OpenAI, the company behind the ChatGPT AI chatbot, has announced that it will provide grants totaling $1 million to support experiments in democratic processes aimed at governing AI software and addressing issues of bias and other factors.
The grants, amounting to $100,000 each, will be awarded to recipients who propose compelling frameworks for tackling important questions, such as whether AI should critique public figures and how it should consider the “median individual” globally, as stated in a blog post by OpenAI.
Critics have raised concerns about inherent bias in AI systems like ChatGPT, which can stem from the data used to train them. Instances of AI software producing racist or sexist outputs have been identified by users, and worries are growing about the potential for AI, in conjunction with search engines like Google and Bing, to disseminate convincing but inaccurate information.
OpenAI, benefiting from a $10 billion investment by Microsoft, has been at the forefront of advocating for AI regulation. However, it recently expressed the possibility of withdrawing from the European Union due to proposed regulations.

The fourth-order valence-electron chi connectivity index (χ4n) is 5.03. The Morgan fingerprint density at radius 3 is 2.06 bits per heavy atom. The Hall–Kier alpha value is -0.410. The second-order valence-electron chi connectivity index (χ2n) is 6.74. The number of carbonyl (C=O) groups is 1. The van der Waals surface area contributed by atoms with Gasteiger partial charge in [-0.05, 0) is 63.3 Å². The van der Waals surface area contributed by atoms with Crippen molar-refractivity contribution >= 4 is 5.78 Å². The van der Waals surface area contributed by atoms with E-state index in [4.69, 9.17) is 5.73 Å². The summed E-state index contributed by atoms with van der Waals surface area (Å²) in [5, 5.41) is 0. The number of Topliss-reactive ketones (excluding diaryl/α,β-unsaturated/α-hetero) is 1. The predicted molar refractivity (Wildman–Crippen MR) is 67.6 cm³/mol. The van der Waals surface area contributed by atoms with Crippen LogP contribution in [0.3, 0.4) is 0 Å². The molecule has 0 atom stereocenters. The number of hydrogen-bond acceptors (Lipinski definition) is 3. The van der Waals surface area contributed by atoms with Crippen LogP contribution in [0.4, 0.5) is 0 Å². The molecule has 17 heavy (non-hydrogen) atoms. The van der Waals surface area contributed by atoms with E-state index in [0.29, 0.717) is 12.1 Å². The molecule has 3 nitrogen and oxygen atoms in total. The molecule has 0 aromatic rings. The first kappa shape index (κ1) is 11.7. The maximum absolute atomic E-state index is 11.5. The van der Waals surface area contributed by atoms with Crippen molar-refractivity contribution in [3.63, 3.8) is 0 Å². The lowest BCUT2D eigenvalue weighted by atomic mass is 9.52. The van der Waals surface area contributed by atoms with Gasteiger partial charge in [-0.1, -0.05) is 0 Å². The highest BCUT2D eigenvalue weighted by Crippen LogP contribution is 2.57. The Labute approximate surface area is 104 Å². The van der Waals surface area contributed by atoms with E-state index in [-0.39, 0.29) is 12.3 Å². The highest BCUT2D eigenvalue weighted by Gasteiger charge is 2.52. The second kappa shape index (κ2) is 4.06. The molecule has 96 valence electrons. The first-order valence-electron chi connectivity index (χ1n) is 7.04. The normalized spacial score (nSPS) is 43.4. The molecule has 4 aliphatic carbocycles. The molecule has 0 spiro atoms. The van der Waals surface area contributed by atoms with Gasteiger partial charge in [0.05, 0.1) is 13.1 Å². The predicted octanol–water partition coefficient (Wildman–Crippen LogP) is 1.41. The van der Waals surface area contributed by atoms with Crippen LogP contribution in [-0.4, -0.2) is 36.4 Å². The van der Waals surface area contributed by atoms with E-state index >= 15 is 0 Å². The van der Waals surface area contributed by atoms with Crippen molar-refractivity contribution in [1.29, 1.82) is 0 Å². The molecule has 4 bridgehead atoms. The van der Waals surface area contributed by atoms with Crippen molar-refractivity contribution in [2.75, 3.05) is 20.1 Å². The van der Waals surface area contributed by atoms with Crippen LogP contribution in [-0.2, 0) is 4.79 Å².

OpenAI’s CEO, Sam Altman, stated that while the current draft of the EU AI Act is perceived as overly restrictive, there are indications that it might be revised. Discussions regarding the matter are ongoing.
It should be noted that the grants offered by OpenAI do not encompass a substantial amount of AI research funding. Salaries for AI engineers and other professionals in this rapidly expanding field often surpass $100,000 and can exceed $300,000.
OpenAI emphasized the need for AI systems to benefit all of humanity and be inclusive, which led to the launch of the grant program as a first step in that direction. The outcomes of this initiative may influence OpenAI’s perspectives on AI governance, although any resulting recommendations will not be binding.
Microsoft, in addition to OpenAI, has recently voiced support for comprehensive AI regulation while committing to integrating the technology into its own products. This places Microsoft in competition with OpenAI, Google, and various startups in the race to offer AI solutions to consumers and businesses.
AI has already been implicated in several widely believed hoaxes, with a recent fake viral image of an explosion near the Pentagon briefly impacting the stock market.
Despite the calls for increased regulation, Congress has yet to pass substantial legislation to effectively rein in the power of major tech companies.